The Marquis de Sade (Geoffrey Rush) has been imprisoned by Napoleon for writing sexually explicit novels Justine and Juliette. Whilst in prisoned at the Charenton Insane Asylum, de Sade uses a laundry maid (Kate Winslet) to smuggle out his scripts. The Abbe de Coulmier (Joaquin Phoenix), who runs the asylum, battles constantly with the rebellious de Sade, until eventually Dr. Royer-Collard (Michael Caine), a conditioning expert, is brought in to ‘cure’ the man.
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The Dark Knight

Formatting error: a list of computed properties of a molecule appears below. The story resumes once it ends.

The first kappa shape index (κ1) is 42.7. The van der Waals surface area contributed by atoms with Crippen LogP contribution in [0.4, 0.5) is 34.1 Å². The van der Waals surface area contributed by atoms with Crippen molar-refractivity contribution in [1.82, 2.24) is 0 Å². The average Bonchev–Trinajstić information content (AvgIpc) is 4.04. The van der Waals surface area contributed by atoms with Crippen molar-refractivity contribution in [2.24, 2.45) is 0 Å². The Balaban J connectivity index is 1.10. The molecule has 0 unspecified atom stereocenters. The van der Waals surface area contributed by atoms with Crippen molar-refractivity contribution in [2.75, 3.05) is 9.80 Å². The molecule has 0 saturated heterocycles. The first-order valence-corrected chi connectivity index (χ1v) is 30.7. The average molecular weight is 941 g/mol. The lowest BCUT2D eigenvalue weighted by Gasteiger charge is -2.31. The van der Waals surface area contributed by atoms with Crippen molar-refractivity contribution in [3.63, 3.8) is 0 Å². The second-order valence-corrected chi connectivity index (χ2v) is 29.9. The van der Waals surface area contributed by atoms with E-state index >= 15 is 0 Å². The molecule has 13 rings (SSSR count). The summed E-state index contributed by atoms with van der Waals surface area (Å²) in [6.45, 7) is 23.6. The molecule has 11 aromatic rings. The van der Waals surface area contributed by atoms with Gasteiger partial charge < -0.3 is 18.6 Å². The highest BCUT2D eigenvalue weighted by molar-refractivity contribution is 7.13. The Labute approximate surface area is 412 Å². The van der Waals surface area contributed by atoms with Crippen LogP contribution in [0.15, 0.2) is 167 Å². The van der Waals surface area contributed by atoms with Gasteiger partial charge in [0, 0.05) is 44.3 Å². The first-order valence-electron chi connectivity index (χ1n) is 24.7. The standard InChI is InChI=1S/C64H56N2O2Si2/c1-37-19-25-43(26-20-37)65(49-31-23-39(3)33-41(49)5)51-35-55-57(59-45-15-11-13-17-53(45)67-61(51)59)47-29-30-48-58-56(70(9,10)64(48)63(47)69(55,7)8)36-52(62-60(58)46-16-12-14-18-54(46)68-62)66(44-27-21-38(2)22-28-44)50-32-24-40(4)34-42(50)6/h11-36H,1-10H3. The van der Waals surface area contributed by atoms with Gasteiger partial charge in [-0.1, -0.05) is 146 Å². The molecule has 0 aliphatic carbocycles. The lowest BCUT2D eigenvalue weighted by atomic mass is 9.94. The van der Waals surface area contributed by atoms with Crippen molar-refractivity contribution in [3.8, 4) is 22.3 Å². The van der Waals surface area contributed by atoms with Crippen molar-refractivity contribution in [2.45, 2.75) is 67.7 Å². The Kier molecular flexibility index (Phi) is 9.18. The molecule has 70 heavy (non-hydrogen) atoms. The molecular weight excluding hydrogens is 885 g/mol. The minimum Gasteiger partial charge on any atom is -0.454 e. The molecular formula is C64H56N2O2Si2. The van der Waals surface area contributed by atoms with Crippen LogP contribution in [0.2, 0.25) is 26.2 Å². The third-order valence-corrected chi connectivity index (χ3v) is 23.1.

What can I say about the Dark Knight that a thousand others before me haven’t? Of all modern films, this seems to be the one pored over most closely and often, heralded as the saviour of the summer blockbuster, superhero movie and crime thriller, all rolled up in the tightest of scripts. So, to take a fresh perspective, I sought out some people who didn’t like the film (thank the lord for the Internet, it makes people who don’t like something so easy to find) and found myself furious after reading just one and a half 1/10 reviews on IMDb. The sheer level of nitpicking and miniscule plot-hole unravelling proves just how far people are willing to go to disagree with the masses and stand out from the crowd, even when the crowd is so undeniably correct.